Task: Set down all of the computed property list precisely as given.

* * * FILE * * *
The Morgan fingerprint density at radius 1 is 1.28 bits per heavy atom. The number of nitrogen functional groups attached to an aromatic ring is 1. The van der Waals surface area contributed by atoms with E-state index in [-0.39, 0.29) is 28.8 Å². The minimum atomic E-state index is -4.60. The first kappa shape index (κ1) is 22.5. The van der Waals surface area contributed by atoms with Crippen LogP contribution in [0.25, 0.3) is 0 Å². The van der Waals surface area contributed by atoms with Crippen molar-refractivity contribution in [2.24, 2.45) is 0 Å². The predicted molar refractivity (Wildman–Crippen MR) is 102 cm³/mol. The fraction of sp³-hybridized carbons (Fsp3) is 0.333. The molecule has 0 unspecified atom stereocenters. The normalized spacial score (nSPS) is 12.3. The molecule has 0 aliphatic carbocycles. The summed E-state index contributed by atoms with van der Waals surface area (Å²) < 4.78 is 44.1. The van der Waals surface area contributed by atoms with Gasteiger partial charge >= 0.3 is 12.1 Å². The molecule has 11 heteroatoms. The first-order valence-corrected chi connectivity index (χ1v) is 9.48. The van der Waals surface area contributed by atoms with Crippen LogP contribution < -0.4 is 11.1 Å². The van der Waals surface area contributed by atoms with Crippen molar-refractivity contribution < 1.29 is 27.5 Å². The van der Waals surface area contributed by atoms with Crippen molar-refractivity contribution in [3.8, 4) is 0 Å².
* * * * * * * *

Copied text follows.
The Morgan fingerprint density at radius 1 is 1.28 bits per heavy atom. The number of nitrogen functional groups attached to an aromatic ring is 1. The van der Waals surface area contributed by atoms with E-state index in [-0.39, 0.29) is 28.8 Å². The minimum atomic E-state index is -4.60. The first kappa shape index (κ1) is 22.5. The van der Waals surface area contributed by atoms with Crippen LogP contribution in [0.25, 0.3) is 0 Å². The van der Waals surface area contributed by atoms with Crippen molar-refractivity contribution in [2.24, 2.45) is 0 Å². The predicted molar refractivity (Wildman–Crippen MR) is 102 cm³/mol. The fraction of sp³-hybridized carbons (Fsp3) is 0.333. The molecule has 0 unspecified atom stereocenters. The normalized spacial score (nSPS) is 12.3. The molecule has 0 aliphatic carbocycles. The summed E-state index contributed by atoms with van der Waals surface area (Å²) < 4.78 is 44.1. The van der Waals surface area contributed by atoms with Gasteiger partial charge >= 0.3 is 12.1 Å². The molecule has 11 heteroatoms. The first-order valence-corrected chi connectivity index (χ1v) is 9.48. The van der Waals surface area contributed by atoms with Crippen LogP contribution < -0.4 is 11.1 Å². The van der Waals surface area contributed by atoms with Crippen molar-refractivity contribution < 1.29 is 27.5 Å². The van der Waals surface area contributed by atoms with Crippen molar-refractivity contribution in [3.8, 4) is 0 Å².